When I first received this book from the Blogging for Books program earlier this summer, I was so ready to immerse myself in the history of a country I know very little about. I had high hopes of forming a greater understanding of the current conflicts in Egypt, told through a fictional lens. However, despite numerous attempts to finish this book, I honestly couldn’t get past the 60 page mark. Below is a portion of the Goodreads synopsis followed by my review:
Cairo, 1984. A blisteringly hot summer. A young girl in a sprawling family house. Her days pass quietly: listening to a mother’s phone conversations, looking at the Nile from a bedroom window, watching the three state-sanctioned TV stations with the volume off, daydreaming about other lives. Underlying this claustrophobic routine is mystery and loss. Relatives mutter darkly about the newly-appointed President Mubarak. Everyone talks with melancholy about the past. People disappear overnight. Her own father has left, too—why, or to where, no one will say.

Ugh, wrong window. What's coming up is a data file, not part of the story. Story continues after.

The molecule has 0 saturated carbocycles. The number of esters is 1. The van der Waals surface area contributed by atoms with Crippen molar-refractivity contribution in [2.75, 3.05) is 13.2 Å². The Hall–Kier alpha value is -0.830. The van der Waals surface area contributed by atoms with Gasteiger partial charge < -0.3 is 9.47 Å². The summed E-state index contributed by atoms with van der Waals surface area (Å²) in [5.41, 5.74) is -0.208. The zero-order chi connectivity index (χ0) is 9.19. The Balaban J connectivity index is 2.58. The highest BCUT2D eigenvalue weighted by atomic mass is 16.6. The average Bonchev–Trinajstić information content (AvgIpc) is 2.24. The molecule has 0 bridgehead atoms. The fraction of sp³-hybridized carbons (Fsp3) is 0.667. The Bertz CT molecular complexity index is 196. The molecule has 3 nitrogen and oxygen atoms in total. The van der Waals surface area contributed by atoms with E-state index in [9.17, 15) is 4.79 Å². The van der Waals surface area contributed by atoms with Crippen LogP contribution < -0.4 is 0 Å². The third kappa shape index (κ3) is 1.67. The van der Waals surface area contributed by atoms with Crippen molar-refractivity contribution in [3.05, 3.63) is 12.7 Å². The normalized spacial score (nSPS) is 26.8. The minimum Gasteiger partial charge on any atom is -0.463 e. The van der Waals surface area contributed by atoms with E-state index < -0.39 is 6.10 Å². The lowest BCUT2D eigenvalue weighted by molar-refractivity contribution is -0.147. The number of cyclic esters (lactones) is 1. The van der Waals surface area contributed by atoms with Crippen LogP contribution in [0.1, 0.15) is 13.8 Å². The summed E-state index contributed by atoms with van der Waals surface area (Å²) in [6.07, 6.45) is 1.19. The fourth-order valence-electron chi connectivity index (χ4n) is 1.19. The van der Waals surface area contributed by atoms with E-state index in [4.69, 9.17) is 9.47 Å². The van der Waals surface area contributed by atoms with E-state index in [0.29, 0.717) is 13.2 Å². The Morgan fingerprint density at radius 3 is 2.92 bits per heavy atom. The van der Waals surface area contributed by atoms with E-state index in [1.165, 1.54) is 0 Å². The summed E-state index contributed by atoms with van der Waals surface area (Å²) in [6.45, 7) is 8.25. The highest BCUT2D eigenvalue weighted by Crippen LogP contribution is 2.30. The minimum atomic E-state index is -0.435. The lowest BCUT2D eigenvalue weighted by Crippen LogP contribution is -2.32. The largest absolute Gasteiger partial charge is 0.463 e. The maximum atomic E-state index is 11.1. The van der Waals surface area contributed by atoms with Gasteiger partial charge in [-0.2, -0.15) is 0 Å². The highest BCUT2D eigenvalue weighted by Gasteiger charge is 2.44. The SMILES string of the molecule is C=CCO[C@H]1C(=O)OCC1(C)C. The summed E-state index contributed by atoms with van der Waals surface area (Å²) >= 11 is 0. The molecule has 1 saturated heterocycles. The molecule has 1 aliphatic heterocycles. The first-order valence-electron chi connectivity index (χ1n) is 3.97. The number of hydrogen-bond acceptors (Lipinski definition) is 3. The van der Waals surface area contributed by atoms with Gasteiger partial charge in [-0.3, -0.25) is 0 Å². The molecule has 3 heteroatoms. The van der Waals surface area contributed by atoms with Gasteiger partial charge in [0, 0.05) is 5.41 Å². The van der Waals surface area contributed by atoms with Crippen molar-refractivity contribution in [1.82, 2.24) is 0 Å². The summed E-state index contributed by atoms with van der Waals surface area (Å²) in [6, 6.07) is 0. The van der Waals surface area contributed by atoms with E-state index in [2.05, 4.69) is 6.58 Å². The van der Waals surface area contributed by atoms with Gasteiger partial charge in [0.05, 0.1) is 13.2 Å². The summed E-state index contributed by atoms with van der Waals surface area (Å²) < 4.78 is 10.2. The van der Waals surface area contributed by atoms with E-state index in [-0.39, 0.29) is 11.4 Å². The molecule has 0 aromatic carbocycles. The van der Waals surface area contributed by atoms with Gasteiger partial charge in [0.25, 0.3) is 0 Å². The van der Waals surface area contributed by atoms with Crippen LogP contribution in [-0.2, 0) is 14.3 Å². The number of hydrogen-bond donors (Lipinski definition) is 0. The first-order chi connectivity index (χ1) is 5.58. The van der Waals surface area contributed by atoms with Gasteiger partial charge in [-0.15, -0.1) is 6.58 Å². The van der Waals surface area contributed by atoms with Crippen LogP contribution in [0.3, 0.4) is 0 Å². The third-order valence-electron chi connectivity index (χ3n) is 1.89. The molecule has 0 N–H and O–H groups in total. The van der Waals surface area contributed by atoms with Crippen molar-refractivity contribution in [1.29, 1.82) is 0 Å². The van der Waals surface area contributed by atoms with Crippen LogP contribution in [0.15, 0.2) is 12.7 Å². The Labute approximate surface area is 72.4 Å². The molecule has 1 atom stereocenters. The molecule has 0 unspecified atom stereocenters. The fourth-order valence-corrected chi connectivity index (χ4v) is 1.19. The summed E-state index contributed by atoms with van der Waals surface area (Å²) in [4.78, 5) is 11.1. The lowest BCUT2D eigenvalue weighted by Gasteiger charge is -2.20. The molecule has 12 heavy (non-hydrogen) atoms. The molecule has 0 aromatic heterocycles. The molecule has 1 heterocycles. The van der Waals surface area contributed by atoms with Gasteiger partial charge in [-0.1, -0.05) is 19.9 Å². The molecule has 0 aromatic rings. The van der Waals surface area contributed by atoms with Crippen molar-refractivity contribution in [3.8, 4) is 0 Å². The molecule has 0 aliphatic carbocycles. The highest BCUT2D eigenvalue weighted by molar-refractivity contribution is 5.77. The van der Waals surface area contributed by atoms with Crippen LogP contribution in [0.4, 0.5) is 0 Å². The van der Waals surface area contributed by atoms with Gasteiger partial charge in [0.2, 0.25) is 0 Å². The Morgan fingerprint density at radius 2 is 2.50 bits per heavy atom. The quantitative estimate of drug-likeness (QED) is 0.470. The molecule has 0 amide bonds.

Part of what drew me to this novel, initially, was the idea of following the main character across three decades. However, I quickly became quite frustrated with this structure because I found it particularly challenging to get a sense of an unfamiliar country in an era that was before my time when it was being told to me from the perspective of a six year old. Furthermore, the protagonist’s parents worked very hard to shield her from the hardships their family was experiencing so I felt as though I, too, was being shielded from pertinent information necessary to understanding the state of Egypt during this time. This ultimately prevented me from empathizing with what the protagonist was experiencing and thus made it impossible for me to get through this entire novel.
I think what would have made this a stronger novel would be starting the novel in a time when then protagonist was older and then flashing back to her six year old self. This would have allowed the reader to have some concept of the state of Egypt and who the main character is prior to diving in to all that she’s been through. I apologize for the brevity of this review, however I felt it was important to share my thoughts on novels that I really struggled to get through to balance out my reviews of books that I absolutely fell in love with. Let me know in the comments below your thoughts on Chronicle of a Last Summer if you’ve had a chance to read it!
1 out of 5 stars
**I received this book for free from the Blogging For Books Program in exchange for an honest review**